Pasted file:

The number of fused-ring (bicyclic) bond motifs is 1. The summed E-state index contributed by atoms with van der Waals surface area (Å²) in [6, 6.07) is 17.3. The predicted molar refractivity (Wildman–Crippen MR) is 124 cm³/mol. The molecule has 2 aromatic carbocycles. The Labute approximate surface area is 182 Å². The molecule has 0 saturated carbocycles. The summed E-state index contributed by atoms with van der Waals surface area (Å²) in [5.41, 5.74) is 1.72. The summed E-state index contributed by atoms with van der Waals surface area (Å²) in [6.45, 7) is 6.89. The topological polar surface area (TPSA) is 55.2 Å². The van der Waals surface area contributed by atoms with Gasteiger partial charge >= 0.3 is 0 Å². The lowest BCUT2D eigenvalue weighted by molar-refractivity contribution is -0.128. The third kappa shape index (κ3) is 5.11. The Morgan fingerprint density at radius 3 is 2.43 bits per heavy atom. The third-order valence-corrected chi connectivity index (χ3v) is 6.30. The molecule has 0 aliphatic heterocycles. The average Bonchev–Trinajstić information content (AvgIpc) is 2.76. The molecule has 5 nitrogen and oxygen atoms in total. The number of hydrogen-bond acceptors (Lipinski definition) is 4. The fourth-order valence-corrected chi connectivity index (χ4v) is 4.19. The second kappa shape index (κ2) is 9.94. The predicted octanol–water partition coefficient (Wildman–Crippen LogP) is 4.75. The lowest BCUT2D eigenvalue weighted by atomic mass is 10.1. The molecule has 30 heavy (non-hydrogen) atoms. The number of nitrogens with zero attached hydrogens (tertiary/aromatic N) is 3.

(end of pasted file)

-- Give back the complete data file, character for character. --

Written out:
The number of fused-ring (bicyclic) bond motifs is 1. The summed E-state index contributed by atoms with van der Waals surface area (Å²) in [6, 6.07) is 17.3. The predicted molar refractivity (Wildman–Crippen MR) is 124 cm³/mol. The molecule has 2 aromatic carbocycles. The Labute approximate surface area is 182 Å². The molecule has 0 saturated carbocycles. The summed E-state index contributed by atoms with van der Waals surface area (Å²) in [5.41, 5.74) is 1.72. The summed E-state index contributed by atoms with van der Waals surface area (Å²) in [6.45, 7) is 6.89. The topological polar surface area (TPSA) is 55.2 Å². The van der Waals surface area contributed by atoms with Gasteiger partial charge >= 0.3 is 0 Å². The lowest BCUT2D eigenvalue weighted by molar-refractivity contribution is -0.128. The third kappa shape index (κ3) is 5.11. The Morgan fingerprint density at radius 3 is 2.43 bits per heavy atom. The third-order valence-corrected chi connectivity index (χ3v) is 6.30. The molecule has 0 aliphatic heterocycles. The average Bonchev–Trinajstić information content (AvgIpc) is 2.76. The molecule has 5 nitrogen and oxygen atoms in total. The number of hydrogen-bond acceptors (Lipinski definition) is 4. The fourth-order valence-corrected chi connectivity index (χ4v) is 4.19. The second kappa shape index (κ2) is 9.94. The predicted octanol–water partition coefficient (Wildman–Crippen LogP) is 4.75. The lowest BCUT2D eigenvalue weighted by atomic mass is 10.1. The molecule has 30 heavy (non-hydrogen) atoms. The number of nitrogens with zero attached hydrogens (tertiary/aromatic N) is 3.